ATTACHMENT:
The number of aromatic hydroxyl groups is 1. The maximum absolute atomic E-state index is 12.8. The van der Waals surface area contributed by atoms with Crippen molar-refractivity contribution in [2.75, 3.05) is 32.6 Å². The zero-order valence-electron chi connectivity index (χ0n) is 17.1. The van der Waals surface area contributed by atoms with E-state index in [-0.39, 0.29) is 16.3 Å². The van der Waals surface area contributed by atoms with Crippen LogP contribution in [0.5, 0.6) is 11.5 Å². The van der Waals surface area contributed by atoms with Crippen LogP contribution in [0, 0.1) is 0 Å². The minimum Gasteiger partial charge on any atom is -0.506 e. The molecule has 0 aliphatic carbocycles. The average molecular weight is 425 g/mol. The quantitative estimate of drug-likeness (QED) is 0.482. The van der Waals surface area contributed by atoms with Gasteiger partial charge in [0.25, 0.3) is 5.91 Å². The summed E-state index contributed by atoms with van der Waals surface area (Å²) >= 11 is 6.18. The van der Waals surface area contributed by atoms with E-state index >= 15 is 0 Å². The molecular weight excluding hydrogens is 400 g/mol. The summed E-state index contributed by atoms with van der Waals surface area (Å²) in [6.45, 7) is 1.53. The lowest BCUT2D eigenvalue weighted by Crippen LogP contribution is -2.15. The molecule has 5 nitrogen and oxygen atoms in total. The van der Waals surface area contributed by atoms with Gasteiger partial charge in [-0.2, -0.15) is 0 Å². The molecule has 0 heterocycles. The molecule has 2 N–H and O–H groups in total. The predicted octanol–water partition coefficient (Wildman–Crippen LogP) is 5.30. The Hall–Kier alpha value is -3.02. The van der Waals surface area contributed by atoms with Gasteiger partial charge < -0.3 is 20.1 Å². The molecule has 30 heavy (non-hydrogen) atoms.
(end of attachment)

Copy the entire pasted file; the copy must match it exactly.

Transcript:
The number of aromatic hydroxyl groups is 1. The maximum absolute atomic E-state index is 12.8. The van der Waals surface area contributed by atoms with Crippen molar-refractivity contribution in [2.75, 3.05) is 32.6 Å². The zero-order valence-electron chi connectivity index (χ0n) is 17.1. The van der Waals surface area contributed by atoms with E-state index in [-0.39, 0.29) is 16.3 Å². The van der Waals surface area contributed by atoms with Crippen LogP contribution in [0.5, 0.6) is 11.5 Å². The van der Waals surface area contributed by atoms with Crippen LogP contribution in [0, 0.1) is 0 Å². The minimum Gasteiger partial charge on any atom is -0.506 e. The molecule has 0 aliphatic carbocycles. The average molecular weight is 425 g/mol. The quantitative estimate of drug-likeness (QED) is 0.482. The van der Waals surface area contributed by atoms with Gasteiger partial charge in [0.25, 0.3) is 5.91 Å². The summed E-state index contributed by atoms with van der Waals surface area (Å²) >= 11 is 6.18. The van der Waals surface area contributed by atoms with E-state index >= 15 is 0 Å². The molecular weight excluding hydrogens is 400 g/mol. The summed E-state index contributed by atoms with van der Waals surface area (Å²) in [6.45, 7) is 1.53. The lowest BCUT2D eigenvalue weighted by Crippen LogP contribution is -2.15. The molecule has 5 nitrogen and oxygen atoms in total. The van der Waals surface area contributed by atoms with Gasteiger partial charge in [-0.2, -0.15) is 0 Å². The molecule has 0 heterocycles. The molecule has 2 N–H and O–H groups in total. The predicted octanol–water partition coefficient (Wildman–Crippen LogP) is 5.30. The Hall–Kier alpha value is -3.02. The van der Waals surface area contributed by atoms with Gasteiger partial charge < -0.3 is 20.1 Å². The molecule has 30 heavy (non-hydrogen) atoms.